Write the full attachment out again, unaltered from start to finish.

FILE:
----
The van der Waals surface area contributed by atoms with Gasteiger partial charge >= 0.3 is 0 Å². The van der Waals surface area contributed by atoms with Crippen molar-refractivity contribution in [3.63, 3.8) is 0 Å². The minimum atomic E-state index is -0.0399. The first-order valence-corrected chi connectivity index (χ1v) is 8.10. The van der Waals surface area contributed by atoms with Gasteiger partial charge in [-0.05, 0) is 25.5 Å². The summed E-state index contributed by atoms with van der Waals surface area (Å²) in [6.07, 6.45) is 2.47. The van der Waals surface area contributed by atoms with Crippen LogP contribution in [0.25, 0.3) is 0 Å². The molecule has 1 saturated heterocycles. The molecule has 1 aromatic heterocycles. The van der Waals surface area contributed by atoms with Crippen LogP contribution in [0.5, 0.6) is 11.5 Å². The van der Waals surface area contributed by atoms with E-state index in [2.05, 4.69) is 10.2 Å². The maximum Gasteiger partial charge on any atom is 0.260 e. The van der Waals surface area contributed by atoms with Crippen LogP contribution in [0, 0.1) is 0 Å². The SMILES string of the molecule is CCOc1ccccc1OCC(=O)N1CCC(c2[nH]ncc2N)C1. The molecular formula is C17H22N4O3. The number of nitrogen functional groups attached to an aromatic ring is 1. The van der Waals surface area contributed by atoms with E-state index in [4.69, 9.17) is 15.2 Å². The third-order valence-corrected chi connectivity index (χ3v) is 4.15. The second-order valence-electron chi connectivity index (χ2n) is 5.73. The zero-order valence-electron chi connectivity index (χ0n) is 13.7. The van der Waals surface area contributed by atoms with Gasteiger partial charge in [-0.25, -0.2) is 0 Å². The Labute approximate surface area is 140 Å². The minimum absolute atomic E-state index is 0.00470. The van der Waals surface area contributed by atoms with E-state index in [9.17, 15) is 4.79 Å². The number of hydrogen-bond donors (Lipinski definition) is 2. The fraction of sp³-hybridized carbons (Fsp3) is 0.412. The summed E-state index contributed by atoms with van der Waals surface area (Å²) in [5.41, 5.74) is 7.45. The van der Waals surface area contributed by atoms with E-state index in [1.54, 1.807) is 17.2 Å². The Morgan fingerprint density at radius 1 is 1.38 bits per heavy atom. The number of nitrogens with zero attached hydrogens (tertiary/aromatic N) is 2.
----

The van der Waals surface area contributed by atoms with Gasteiger partial charge >= 0.3 is 0 Å². The van der Waals surface area contributed by atoms with Crippen molar-refractivity contribution in [3.63, 3.8) is 0 Å². The minimum atomic E-state index is -0.0399. The first-order valence-corrected chi connectivity index (χ1v) is 8.10. The van der Waals surface area contributed by atoms with Gasteiger partial charge in [-0.05, 0) is 25.5 Å². The summed E-state index contributed by atoms with van der Waals surface area (Å²) in [6.07, 6.45) is 2.47. The van der Waals surface area contributed by atoms with Crippen LogP contribution in [0.25, 0.3) is 0 Å². The molecule has 1 saturated heterocycles. The molecule has 1 aromatic heterocycles. The van der Waals surface area contributed by atoms with Crippen LogP contribution in [0.5, 0.6) is 11.5 Å². The van der Waals surface area contributed by atoms with E-state index in [2.05, 4.69) is 10.2 Å². The maximum Gasteiger partial charge on any atom is 0.260 e. The van der Waals surface area contributed by atoms with Crippen LogP contribution in [0, 0.1) is 0 Å². The SMILES string of the molecule is CCOc1ccccc1OCC(=O)N1CCC(c2[nH]ncc2N)C1. The molecular formula is C17H22N4O3. The number of nitrogen functional groups attached to an aromatic ring is 1. The van der Waals surface area contributed by atoms with E-state index in [4.69, 9.17) is 15.2 Å². The third-order valence-corrected chi connectivity index (χ3v) is 4.15. The second-order valence-electron chi connectivity index (χ2n) is 5.73. The zero-order valence-electron chi connectivity index (χ0n) is 13.7. The van der Waals surface area contributed by atoms with Gasteiger partial charge in [-0.25, -0.2) is 0 Å². The Labute approximate surface area is 140 Å². The minimum absolute atomic E-state index is 0.00470. The van der Waals surface area contributed by atoms with E-state index in [9.17, 15) is 4.79 Å². The number of hydrogen-bond donors (Lipinski definition) is 2. The fraction of sp³-hybridized carbons (Fsp3) is 0.412. The summed E-state index contributed by atoms with van der Waals surface area (Å²) in [5.41, 5.74) is 7.45. The van der Waals surface area contributed by atoms with E-state index in [1.54, 1.807) is 17.2 Å². The Morgan fingerprint density at radius 1 is 1.38 bits per heavy atom. The number of nitrogens with zero attached hydrogens (tertiary/aromatic N) is 2.